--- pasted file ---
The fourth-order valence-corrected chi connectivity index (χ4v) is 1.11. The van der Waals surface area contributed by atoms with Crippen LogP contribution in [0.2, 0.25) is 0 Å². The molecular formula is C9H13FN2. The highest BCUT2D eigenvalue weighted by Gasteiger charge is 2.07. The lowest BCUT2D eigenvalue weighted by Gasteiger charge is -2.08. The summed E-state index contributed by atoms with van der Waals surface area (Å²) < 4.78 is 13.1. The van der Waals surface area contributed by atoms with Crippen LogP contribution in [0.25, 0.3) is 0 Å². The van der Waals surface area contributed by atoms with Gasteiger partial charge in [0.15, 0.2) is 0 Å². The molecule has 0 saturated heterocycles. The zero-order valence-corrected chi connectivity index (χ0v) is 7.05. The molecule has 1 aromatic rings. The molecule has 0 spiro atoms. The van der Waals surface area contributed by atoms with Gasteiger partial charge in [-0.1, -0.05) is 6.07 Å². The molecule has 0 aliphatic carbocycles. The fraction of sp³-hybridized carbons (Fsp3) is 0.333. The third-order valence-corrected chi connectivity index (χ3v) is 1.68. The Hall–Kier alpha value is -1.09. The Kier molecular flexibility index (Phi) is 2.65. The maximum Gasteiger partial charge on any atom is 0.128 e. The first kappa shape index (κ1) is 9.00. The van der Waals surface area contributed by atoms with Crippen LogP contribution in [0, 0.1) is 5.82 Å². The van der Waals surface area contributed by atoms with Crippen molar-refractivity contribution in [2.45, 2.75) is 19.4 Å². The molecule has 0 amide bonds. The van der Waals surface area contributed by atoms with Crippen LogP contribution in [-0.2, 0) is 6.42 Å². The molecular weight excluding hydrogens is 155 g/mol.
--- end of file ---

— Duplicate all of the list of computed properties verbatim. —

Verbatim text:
The fourth-order valence-corrected chi connectivity index (χ4v) is 1.11. The van der Waals surface area contributed by atoms with Crippen LogP contribution in [0.2, 0.25) is 0 Å². The molecular formula is C9H13FN2. The highest BCUT2D eigenvalue weighted by Gasteiger charge is 2.07. The lowest BCUT2D eigenvalue weighted by Gasteiger charge is -2.08. The summed E-state index contributed by atoms with van der Waals surface area (Å²) < 4.78 is 13.1. The van der Waals surface area contributed by atoms with Crippen LogP contribution in [0.25, 0.3) is 0 Å². The van der Waals surface area contributed by atoms with Gasteiger partial charge in [0.15, 0.2) is 0 Å². The molecule has 0 saturated heterocycles. The zero-order valence-corrected chi connectivity index (χ0v) is 7.05. The molecule has 1 aromatic rings. The molecule has 0 spiro atoms. The van der Waals surface area contributed by atoms with Gasteiger partial charge in [-0.1, -0.05) is 6.07 Å². The molecule has 0 aliphatic carbocycles. The fraction of sp³-hybridized carbons (Fsp3) is 0.333. The third-order valence-corrected chi connectivity index (χ3v) is 1.68. The Hall–Kier alpha value is -1.09. The Kier molecular flexibility index (Phi) is 2.65. The maximum Gasteiger partial charge on any atom is 0.128 e. The first kappa shape index (κ1) is 9.00. The van der Waals surface area contributed by atoms with Crippen LogP contribution in [0, 0.1) is 5.82 Å². The van der Waals surface area contributed by atoms with Crippen molar-refractivity contribution in [2.45, 2.75) is 19.4 Å². The molecule has 0 amide bonds. The van der Waals surface area contributed by atoms with Crippen LogP contribution in [-0.2, 0) is 6.42 Å². The molecular weight excluding hydrogens is 155 g/mol.